[ twang-guh l ]
/ ˈtwæŋ gəl /

noun, verb (used with or without object), twan·gled, twan·gling.

Origin of twangle

First recorded in 1805–15; twang + -le Unabridged Based on the Random House Unabridged Dictionary, © Random House, Inc. 2019

Examples from the Web for twangling

  • On approaching the main entrance, they heard, within, the twangling music of a harp.

    A Dream of Empire|William Henry Venable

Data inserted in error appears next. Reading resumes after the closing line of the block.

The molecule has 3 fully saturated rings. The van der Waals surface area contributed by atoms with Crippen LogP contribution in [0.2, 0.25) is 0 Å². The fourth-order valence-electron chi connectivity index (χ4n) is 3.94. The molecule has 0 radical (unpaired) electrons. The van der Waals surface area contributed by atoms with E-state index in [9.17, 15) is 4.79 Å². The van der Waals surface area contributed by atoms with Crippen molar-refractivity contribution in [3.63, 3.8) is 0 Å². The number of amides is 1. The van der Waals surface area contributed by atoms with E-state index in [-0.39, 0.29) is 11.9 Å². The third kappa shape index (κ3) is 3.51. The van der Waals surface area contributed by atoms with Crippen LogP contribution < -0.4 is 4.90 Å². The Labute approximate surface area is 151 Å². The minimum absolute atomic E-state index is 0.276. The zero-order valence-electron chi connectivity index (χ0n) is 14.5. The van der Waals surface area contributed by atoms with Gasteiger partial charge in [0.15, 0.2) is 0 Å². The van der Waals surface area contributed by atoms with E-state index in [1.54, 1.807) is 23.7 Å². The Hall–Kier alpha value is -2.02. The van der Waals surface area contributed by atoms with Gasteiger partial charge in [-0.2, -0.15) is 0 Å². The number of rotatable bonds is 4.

• When the twangling notes died away in the distance they had served only to intensify the stillness.

    The Valiants of Virginia|Hallie Erminie Rives
  • The coxcomb is twangling it on the lute, to the tune of Eveillez-vous, belle endormie.

    Peveril of the Peak|Sir Walter Scott
  • The strings were struck with quills, and gave a thin, twangling, or rather twingling sound.